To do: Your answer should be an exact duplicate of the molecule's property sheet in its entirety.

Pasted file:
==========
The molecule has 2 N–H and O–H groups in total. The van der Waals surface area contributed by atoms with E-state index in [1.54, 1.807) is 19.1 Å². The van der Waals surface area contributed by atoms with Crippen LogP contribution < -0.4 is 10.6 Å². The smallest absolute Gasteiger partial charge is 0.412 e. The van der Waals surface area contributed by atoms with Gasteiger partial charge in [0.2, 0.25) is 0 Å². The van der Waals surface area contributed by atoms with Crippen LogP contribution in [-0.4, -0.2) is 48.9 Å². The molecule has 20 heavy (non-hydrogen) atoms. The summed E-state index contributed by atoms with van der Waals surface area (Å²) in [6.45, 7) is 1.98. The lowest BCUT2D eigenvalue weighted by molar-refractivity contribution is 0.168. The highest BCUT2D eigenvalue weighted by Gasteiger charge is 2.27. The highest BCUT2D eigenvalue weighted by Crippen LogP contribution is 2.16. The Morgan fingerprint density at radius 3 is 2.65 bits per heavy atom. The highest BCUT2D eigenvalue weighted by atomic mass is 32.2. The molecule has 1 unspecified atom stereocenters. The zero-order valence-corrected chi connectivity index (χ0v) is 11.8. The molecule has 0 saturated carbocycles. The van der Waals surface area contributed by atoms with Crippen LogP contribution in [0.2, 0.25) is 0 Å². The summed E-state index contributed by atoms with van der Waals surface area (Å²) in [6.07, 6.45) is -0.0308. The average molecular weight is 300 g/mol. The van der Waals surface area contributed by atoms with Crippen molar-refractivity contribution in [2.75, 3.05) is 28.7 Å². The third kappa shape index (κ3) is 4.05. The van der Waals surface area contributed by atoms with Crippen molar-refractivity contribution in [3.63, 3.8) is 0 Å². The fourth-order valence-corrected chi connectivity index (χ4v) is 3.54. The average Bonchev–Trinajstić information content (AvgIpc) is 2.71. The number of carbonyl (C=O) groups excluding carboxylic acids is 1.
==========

The molecule has 2 N–H and O–H groups in total. The van der Waals surface area contributed by atoms with E-state index in [1.54, 1.807) is 19.1 Å². The van der Waals surface area contributed by atoms with Crippen LogP contribution < -0.4 is 10.6 Å². The smallest absolute Gasteiger partial charge is 0.412 e. The van der Waals surface area contributed by atoms with Gasteiger partial charge in [0.2, 0.25) is 0 Å². The van der Waals surface area contributed by atoms with Crippen LogP contribution in [-0.4, -0.2) is 48.9 Å². The molecule has 20 heavy (non-hydrogen) atoms. The summed E-state index contributed by atoms with van der Waals surface area (Å²) in [6.45, 7) is 1.98. The lowest BCUT2D eigenvalue weighted by molar-refractivity contribution is 0.168. The highest BCUT2D eigenvalue weighted by Gasteiger charge is 2.27. The highest BCUT2D eigenvalue weighted by Crippen LogP contribution is 2.16. The Morgan fingerprint density at radius 3 is 2.65 bits per heavy atom. The highest BCUT2D eigenvalue weighted by atomic mass is 32.2. The molecule has 1 unspecified atom stereocenters. The zero-order valence-corrected chi connectivity index (χ0v) is 11.8. The molecule has 0 saturated carbocycles. The van der Waals surface area contributed by atoms with Crippen LogP contribution in [0.2, 0.25) is 0 Å². The summed E-state index contributed by atoms with van der Waals surface area (Å²) in [6.07, 6.45) is -0.0308. The average molecular weight is 300 g/mol. The van der Waals surface area contributed by atoms with Crippen molar-refractivity contribution in [2.75, 3.05) is 28.7 Å². The third kappa shape index (κ3) is 4.05. The van der Waals surface area contributed by atoms with Crippen molar-refractivity contribution in [3.63, 3.8) is 0 Å². The fourth-order valence-corrected chi connectivity index (χ4v) is 3.54. The average Bonchev–Trinajstić information content (AvgIpc) is 2.71. The number of carbonyl (C=O) groups excluding carboxylic acids is 1.